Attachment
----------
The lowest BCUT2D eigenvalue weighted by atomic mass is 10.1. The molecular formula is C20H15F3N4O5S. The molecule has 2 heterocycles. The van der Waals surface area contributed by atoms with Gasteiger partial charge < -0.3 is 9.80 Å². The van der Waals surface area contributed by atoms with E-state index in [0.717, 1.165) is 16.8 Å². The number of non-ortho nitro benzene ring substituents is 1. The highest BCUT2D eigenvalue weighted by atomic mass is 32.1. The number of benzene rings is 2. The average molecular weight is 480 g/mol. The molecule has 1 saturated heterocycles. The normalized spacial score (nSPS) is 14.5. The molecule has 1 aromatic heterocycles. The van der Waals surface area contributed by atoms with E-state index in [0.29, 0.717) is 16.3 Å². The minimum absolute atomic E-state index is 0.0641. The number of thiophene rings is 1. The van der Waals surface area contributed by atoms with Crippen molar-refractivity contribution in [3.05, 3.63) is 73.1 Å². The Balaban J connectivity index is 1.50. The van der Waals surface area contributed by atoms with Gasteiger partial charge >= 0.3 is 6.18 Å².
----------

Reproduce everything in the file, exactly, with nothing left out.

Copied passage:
The lowest BCUT2D eigenvalue weighted by atomic mass is 10.1. The molecular formula is C20H15F3N4O5S. The molecule has 2 heterocycles. The van der Waals surface area contributed by atoms with Gasteiger partial charge < -0.3 is 9.80 Å². The van der Waals surface area contributed by atoms with E-state index in [0.717, 1.165) is 16.8 Å². The number of non-ortho nitro benzene ring substituents is 1. The highest BCUT2D eigenvalue weighted by atomic mass is 32.1. The number of benzene rings is 2. The average molecular weight is 480 g/mol. The molecule has 1 saturated heterocycles. The normalized spacial score (nSPS) is 14.5. The molecule has 1 aromatic heterocycles. The van der Waals surface area contributed by atoms with E-state index in [0.29, 0.717) is 16.3 Å². The minimum absolute atomic E-state index is 0.0641. The number of thiophene rings is 1. The van der Waals surface area contributed by atoms with Crippen molar-refractivity contribution in [3.05, 3.63) is 73.1 Å². The Balaban J connectivity index is 1.50. The van der Waals surface area contributed by atoms with Gasteiger partial charge >= 0.3 is 6.18 Å².